In addition, each lesson is divided into tasks with various purposes, each one taking only a couple of minutes to complete. Readers can feel themselves moving through each lesson and get a sense of accomplishment even as they work through a single lesson. For us this was very important as our environment and schedule left both parent and child prone to many distractions!

However, even with these built-in motivators, after a couple of months motivation began to wane. At that point I began to pick up the slack with the usual child-manipulators that I normally avoid: stickers, small treats, and a toy trophy when we got to Lesson Sixty.

However, by this time she had mastered enough words that the easiest of early reading books were within her grasp, as long as I followed protocol and read them to her several times before encouraging her to read them to me. Soon she realized that she could read to her little brother, too, and that two-year-old liability turned into one of our greatest assets for her reading motivation.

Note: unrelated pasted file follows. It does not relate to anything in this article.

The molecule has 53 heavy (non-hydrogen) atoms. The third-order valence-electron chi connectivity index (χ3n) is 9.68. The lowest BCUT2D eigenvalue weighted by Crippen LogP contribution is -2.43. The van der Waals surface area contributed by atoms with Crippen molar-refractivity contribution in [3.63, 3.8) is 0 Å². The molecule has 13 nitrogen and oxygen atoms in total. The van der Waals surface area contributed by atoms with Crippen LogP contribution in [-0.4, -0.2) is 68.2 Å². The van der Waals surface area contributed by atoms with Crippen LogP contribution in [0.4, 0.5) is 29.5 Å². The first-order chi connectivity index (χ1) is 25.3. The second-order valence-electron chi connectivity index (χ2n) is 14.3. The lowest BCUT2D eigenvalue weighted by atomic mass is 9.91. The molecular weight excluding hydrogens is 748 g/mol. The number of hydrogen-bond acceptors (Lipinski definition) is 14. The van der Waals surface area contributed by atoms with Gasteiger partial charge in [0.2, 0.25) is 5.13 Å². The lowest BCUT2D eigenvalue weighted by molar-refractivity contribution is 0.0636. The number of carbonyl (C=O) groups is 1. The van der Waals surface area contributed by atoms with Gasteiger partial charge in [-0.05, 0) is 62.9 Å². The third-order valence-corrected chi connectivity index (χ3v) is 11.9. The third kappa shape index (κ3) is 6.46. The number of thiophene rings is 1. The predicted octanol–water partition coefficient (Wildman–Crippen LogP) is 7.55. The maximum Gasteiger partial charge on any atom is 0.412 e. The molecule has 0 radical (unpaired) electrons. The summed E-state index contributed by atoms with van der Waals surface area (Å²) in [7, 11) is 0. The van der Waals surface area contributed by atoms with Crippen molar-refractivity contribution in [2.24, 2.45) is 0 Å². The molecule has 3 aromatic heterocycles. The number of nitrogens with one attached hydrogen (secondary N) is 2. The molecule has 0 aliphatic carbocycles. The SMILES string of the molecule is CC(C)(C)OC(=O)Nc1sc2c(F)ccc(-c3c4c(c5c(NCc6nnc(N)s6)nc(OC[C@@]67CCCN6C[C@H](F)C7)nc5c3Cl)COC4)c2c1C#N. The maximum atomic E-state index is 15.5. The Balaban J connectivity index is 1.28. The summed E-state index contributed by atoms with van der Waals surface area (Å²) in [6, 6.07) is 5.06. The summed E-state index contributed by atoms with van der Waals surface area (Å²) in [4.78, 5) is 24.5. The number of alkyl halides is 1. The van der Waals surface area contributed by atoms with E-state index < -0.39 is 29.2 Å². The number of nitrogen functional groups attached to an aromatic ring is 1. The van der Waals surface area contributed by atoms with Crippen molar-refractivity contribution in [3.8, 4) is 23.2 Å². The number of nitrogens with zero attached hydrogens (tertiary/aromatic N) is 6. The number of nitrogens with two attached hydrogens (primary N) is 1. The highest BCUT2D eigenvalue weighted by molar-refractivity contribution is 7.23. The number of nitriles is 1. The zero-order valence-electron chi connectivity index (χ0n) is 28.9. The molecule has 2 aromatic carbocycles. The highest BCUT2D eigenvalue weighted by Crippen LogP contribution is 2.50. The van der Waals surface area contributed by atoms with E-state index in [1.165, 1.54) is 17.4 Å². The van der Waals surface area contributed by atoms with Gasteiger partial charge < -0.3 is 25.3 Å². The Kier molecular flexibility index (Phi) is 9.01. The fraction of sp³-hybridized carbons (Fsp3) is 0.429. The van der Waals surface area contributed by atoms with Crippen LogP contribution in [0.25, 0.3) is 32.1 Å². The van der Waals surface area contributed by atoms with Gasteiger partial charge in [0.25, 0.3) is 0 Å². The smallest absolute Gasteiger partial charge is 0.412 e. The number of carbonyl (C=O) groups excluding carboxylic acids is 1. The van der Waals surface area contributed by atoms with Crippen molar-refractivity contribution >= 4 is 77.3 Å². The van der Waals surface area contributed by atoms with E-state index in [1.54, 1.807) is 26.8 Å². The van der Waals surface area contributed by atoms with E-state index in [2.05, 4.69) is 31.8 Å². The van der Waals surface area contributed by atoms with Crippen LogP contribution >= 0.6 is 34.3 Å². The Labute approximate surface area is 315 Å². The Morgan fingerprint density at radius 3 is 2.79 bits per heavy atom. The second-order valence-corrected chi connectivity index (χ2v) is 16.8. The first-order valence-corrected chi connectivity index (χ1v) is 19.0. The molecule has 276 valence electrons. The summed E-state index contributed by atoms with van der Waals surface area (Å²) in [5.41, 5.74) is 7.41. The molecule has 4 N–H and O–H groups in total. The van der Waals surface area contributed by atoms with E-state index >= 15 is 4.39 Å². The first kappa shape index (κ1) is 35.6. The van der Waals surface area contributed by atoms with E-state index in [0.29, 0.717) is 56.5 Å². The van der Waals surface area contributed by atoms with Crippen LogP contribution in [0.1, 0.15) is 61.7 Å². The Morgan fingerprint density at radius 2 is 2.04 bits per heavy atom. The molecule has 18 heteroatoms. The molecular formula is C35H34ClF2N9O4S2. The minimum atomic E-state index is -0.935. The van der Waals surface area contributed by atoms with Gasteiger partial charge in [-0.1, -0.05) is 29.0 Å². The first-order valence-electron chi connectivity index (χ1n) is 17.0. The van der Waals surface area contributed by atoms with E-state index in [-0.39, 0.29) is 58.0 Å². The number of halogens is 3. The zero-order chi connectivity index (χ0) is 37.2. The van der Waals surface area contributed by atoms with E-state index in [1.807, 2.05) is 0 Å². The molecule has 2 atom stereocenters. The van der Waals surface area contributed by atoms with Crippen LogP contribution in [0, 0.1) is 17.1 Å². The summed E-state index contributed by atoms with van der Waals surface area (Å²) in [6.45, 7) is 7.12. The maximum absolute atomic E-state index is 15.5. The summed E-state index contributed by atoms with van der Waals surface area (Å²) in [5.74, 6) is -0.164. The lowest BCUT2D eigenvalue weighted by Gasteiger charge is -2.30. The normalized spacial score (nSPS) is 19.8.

References:

Engelmann, Siegfried et al. Teach Your Child to Read in 100 Lessons. New York: Simon and Schuster, 1983.

McGuinness, Diane. Early Reading Instruction: What Science Really Tells Us about How to Teach Reading. Boston: The MIT Press, 2004. 

Profile

Sarah Ogawa

Sarah Wittenbrink Ogawa first came to Japan in high school as a short-term exchange student. After spending her junior year of college at Doshisha University, she returned to graduate from Smith College in Massachusetts. She moved back to Japan in 1992, where she has worked at a number of schools and in television. She is a faculty member at Doshisha International High School in Kyoto, where she lives with her Japanese husband and their two children. She has done graduate work in both science and the humanities, and holds a Master's Degree from the University of California.